Boothstown Gin Blog

The History of Boothstown

by John Whitlow on Apr 24, 2023

Hello and welcome to our blog! We are Boothstown Gin distillery, a proud local business that produces high-quality gin with natural botanicals. In this post, we want to share with you some of the fascinating history of our village, Boothstown, and its connection to one of the most famous botanists in the country, Joseph Evans.


A picture of Joseph Evans

Boothstown is a suburban village in the City of Salford in Greater Manchester, England. It has a population of about 9,600 people and is located west of the City of Salford, bordered by the East Lancashire Road and the Bridgewater Canal. The village is within the boundaries of the historic county of Lancashire and has a rich and diverse heritage.

The name Boothstown comes from the medieval term "the Booths", which referred to the huts that housed the manor herdsmen. The area has been inhabited since Roman times, as evidenced by two hoards of coins that were found in 1947 and 1989. The estate or manor of Booths was held by the De Worsley family until the reign of Elizabeth I, and then by other families such as Charnock and Sherington. Booths Old Hall was built around 1343 and New Booths Hall in the early 17th century.

Boothstown's growth was boosted by the industrial revolution, when it became a centre for coal and cotton production. The Bridgewater Canal was extended through Boothstown to Leigh in 1795, providing a convenient transport route for the goods. The village also had a network of underground canals that connected the mines with the surface canal. One of these was the Chaddock Level, which ran from the canal near Boothsbank Bridge to the Chaddock and Queen Anne pits.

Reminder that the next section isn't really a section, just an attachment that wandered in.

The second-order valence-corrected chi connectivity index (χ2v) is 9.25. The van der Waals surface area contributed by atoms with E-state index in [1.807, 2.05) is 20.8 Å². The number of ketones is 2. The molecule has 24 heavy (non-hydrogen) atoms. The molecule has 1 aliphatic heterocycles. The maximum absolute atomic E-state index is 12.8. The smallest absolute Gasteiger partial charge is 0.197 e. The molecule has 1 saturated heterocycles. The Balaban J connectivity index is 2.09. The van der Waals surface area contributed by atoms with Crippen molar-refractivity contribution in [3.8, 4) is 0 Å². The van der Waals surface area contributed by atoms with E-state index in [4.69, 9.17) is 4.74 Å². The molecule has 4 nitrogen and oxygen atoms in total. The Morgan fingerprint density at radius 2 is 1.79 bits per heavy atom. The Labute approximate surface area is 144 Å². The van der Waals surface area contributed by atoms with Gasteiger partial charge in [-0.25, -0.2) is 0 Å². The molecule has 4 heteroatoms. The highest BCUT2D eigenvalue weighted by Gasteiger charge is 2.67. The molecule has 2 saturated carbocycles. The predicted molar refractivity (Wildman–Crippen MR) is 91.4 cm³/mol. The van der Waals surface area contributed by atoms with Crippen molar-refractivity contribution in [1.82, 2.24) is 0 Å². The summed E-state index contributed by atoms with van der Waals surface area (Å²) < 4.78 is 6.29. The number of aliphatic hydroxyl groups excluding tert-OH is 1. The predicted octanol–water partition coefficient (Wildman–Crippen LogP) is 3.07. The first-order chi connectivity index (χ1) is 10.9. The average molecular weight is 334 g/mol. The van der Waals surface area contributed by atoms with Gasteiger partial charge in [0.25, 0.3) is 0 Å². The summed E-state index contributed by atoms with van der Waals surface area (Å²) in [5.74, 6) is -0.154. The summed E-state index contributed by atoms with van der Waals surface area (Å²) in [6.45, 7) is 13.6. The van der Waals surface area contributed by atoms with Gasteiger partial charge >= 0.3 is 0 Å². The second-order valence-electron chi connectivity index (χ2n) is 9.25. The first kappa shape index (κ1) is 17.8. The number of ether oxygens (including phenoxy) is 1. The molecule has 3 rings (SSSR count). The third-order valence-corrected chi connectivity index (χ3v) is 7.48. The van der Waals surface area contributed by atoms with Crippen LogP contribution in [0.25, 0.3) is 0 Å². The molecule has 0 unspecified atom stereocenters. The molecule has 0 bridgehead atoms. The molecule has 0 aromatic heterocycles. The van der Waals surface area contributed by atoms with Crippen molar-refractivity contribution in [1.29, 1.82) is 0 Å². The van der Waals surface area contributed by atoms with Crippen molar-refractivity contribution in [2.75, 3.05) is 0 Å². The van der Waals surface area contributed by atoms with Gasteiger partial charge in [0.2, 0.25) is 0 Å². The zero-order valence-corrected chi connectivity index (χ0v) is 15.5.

The village also had a thriving textile industry, with a small cotton mill built in Boothstown Delph in 1812 and later expanded by William Yates in 1875. The mill produced fine quality cotton until it closed in 1968. The village also had other amenities such as a surgeon, a tailor, a post office, a Methodist chapel and two inns. It also had a regular coach service and a flourishing Botanical Society founded in 1790.

One of the most prominent members of the Botanical Society was Joseph Evans, a local botanist who was born in Boothstown in 1801. He was fascinated by plants from an early age and collected specimens from all over the country. He also cultivated his own garden and greenhouse, where he grew exotic plants such as orchids, ferns and cacti. He was especially fond of gooseberries and made his own gin with them. He was known as "the Gooseberry King" and won many prizes for his fruits.

Joseph Evans was also a prolific writer and published several books and articles on botany. He was a correspondent of Charles Darwin and exchanged letters with him on various topics such as plant hybridisation, insectivorous plants and evolution. He was also a friend of John Dalton, the famous chemist and physicist who developed the atomic theory.

Joseph Evans died in 1874 and was buried in St Mary's Churchyard in Eccles. His legacy lives on in his writings, his specimens and his gin recipe, which we have recreated at our distillery. We use local gooseberries and other botanicals to create a smooth and refreshing gin that celebrates our village's history and culture.

We hope you enjoyed this brief overview of Boothstown's history and its link to Joseph Evans. If you want to learn more about our village or our gin, please visit our website or follow us on social media. Thank you for reading!